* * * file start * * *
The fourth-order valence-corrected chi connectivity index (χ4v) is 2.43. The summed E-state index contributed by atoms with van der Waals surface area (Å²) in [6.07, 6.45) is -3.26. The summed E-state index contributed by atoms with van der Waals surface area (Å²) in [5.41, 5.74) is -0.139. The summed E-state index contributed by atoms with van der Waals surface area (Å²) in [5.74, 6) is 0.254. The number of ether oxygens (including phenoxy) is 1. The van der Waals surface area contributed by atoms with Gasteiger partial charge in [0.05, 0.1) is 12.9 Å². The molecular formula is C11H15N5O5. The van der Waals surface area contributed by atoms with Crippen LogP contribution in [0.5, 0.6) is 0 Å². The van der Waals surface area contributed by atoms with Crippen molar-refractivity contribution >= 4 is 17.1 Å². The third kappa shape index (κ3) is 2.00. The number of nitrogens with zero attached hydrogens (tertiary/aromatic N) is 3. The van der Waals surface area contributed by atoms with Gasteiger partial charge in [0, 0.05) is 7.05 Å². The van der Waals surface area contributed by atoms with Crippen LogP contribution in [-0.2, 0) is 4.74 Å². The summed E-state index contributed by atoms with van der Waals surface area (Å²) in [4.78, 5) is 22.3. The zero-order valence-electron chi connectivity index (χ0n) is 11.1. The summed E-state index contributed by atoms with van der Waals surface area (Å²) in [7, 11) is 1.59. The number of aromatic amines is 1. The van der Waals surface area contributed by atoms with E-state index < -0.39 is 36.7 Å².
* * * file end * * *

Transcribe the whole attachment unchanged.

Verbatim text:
The fourth-order valence-corrected chi connectivity index (χ4v) is 2.43. The summed E-state index contributed by atoms with van der Waals surface area (Å²) in [6.07, 6.45) is -3.26. The summed E-state index contributed by atoms with van der Waals surface area (Å²) in [5.41, 5.74) is -0.139. The summed E-state index contributed by atoms with van der Waals surface area (Å²) in [5.74, 6) is 0.254. The number of ether oxygens (including phenoxy) is 1. The van der Waals surface area contributed by atoms with Gasteiger partial charge in [0.05, 0.1) is 12.9 Å². The molecular formula is C11H15N5O5. The van der Waals surface area contributed by atoms with Crippen LogP contribution in [0.5, 0.6) is 0 Å². The van der Waals surface area contributed by atoms with Crippen molar-refractivity contribution >= 4 is 17.1 Å². The third kappa shape index (κ3) is 2.00. The number of nitrogens with zero attached hydrogens (tertiary/aromatic N) is 3. The van der Waals surface area contributed by atoms with Gasteiger partial charge in [0, 0.05) is 7.05 Å². The van der Waals surface area contributed by atoms with Crippen LogP contribution in [-0.2, 0) is 4.74 Å². The summed E-state index contributed by atoms with van der Waals surface area (Å²) in [4.78, 5) is 22.3. The zero-order valence-electron chi connectivity index (χ0n) is 11.1. The summed E-state index contributed by atoms with van der Waals surface area (Å²) in [7, 11) is 1.59. The number of aromatic amines is 1. The van der Waals surface area contributed by atoms with E-state index < -0.39 is 36.7 Å².